Apple gave Uber 'iPhone backdoor' allowing covert screens & data access

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Apple gave Uber access to a powerful tool that allows the ride-hailing giant to record everything on your iPhone's screen even if the Uber app is only running in the background, security researchers discovered.

Nearly every iPhone app has the "entitlement" feature, which allows software to enable features such as Apple Pay or camera on the iPhones and iPads. The entitlement isn't common and would require Apple's explicit permission to use, the researchers explained. That screen recording feature is said to be off limits to most app developers and is something known as an "entitlement".

Uber says updates to the Apple Watch and its app mean the entitlement is non-functional and there's no existing feature still using it.

"It was used for an old version of the Apple Watch app, specifically to run the heavy lifting of rendering maps on your phone & then send the rendering to the Watch app", an Uber spokesperson told Gizmodo, saying that early Apple Watches couldn't handle this process alone. "The memory limitation of Apple Watch was fixed by subsequent updates in the OS and we've issued an update to our app to remove the API completely".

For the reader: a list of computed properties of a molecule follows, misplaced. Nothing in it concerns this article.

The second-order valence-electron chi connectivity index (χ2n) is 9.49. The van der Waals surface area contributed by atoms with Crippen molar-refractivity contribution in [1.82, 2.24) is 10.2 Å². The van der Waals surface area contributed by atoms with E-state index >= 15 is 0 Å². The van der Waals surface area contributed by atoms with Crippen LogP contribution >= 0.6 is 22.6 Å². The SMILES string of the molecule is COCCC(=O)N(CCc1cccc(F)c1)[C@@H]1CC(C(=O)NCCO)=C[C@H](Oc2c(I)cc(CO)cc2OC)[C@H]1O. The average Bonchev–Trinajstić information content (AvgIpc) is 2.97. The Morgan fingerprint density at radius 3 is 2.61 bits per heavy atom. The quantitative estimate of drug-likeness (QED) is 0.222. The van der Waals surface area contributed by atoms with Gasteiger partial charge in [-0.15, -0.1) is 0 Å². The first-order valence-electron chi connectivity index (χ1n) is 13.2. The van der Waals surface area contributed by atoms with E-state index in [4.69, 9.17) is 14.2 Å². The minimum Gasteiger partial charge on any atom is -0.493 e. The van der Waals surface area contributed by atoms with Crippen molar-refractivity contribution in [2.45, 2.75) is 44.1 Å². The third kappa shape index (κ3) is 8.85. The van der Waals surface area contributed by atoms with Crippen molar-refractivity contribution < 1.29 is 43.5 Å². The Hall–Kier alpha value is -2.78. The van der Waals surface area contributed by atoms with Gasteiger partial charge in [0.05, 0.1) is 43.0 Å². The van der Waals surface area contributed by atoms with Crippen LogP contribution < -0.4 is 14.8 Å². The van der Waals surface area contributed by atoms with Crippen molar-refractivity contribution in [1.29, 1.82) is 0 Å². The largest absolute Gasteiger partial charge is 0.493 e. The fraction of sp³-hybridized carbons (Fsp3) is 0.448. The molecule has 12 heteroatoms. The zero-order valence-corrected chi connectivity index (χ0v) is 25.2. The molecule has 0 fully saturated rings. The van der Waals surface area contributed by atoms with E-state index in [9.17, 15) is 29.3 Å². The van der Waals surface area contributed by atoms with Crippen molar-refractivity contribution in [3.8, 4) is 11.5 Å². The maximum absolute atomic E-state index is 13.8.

"It looks like no other third-party developer has been able to get Apple to grant them a private sensitive entitlement of this nature", Strafach said.

"Essentially it gives you full control over the framebuffer, which contains the colors of each pixel of your screen". "It's not connected to anything else in our current codebase and the diff [sic] to remove it is already being pushed into production", a spokesperson told ZDNet.

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"I find this very frightening and unsafe", said Apple security expert Luca Todesco, a sentiment shared by other experts in the field.

CRAPSI CAB company Uber has the power to secretly record iPhone users screens, according to new research. "It can potentially steal passwords etc". Apple didn't comment. It wasn't immediately clear how Apple missed to see the potential abuse of the API, and how often does the company treat certain third-party apps differently for its own advantage.

It's not the first time Uber has made headlines for alleged surveillance infringements. It was investigated by the Federal Bureau of Investigation for using a software that reportedly tracked drivers who worked for both Uber and its competitor Lyft.

"Millions of users use the application on Apple's iOS and this access could be exploited gravely if in wrong hands".

As Gizmodo points out, the permission theoretically gives Uber the ability to snatch passwords, usernames, credit card numbers, or any other personal information someone puts into their iOS device.

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